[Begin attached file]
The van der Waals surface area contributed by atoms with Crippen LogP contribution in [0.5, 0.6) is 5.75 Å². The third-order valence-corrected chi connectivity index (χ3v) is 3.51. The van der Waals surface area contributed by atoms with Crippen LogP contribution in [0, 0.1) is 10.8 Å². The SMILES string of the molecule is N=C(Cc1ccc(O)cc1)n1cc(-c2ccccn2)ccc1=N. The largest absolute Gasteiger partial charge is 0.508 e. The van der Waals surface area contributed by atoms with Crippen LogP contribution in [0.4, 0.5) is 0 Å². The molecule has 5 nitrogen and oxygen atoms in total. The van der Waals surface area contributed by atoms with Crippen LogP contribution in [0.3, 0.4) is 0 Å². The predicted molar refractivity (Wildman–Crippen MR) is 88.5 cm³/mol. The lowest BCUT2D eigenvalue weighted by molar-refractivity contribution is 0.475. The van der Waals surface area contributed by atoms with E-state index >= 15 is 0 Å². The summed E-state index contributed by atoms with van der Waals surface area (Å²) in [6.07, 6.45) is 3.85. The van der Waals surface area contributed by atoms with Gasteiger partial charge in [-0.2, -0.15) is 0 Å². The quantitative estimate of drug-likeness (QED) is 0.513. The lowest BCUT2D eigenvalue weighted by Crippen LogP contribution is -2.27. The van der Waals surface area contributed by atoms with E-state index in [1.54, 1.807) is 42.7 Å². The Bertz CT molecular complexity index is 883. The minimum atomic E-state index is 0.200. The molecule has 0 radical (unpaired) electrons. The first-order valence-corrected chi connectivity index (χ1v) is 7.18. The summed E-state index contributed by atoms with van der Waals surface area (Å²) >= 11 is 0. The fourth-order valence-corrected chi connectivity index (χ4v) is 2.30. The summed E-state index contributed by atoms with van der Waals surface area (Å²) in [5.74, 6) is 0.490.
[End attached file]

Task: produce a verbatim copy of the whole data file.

The van der Waals surface area contributed by atoms with Crippen LogP contribution in [0.5, 0.6) is 5.75 Å². The third-order valence-corrected chi connectivity index (χ3v) is 3.51. The van der Waals surface area contributed by atoms with Crippen LogP contribution in [0, 0.1) is 10.8 Å². The SMILES string of the molecule is N=C(Cc1ccc(O)cc1)n1cc(-c2ccccn2)ccc1=N. The largest absolute Gasteiger partial charge is 0.508 e. The van der Waals surface area contributed by atoms with Crippen LogP contribution in [0.4, 0.5) is 0 Å². The molecule has 5 nitrogen and oxygen atoms in total. The van der Waals surface area contributed by atoms with Crippen LogP contribution in [0.3, 0.4) is 0 Å². The predicted molar refractivity (Wildman–Crippen MR) is 88.5 cm³/mol. The lowest BCUT2D eigenvalue weighted by molar-refractivity contribution is 0.475. The van der Waals surface area contributed by atoms with E-state index >= 15 is 0 Å². The summed E-state index contributed by atoms with van der Waals surface area (Å²) in [6.07, 6.45) is 3.85. The van der Waals surface area contributed by atoms with Gasteiger partial charge in [-0.2, -0.15) is 0 Å². The quantitative estimate of drug-likeness (QED) is 0.513. The lowest BCUT2D eigenvalue weighted by Crippen LogP contribution is -2.27. The van der Waals surface area contributed by atoms with E-state index in [1.54, 1.807) is 42.7 Å². The Bertz CT molecular complexity index is 883. The minimum atomic E-state index is 0.200. The molecule has 0 radical (unpaired) electrons. The first-order valence-corrected chi connectivity index (χ1v) is 7.18. The summed E-state index contributed by atoms with van der Waals surface area (Å²) >= 11 is 0. The fourth-order valence-corrected chi connectivity index (χ4v) is 2.30. The summed E-state index contributed by atoms with van der Waals surface area (Å²) in [5.74, 6) is 0.490.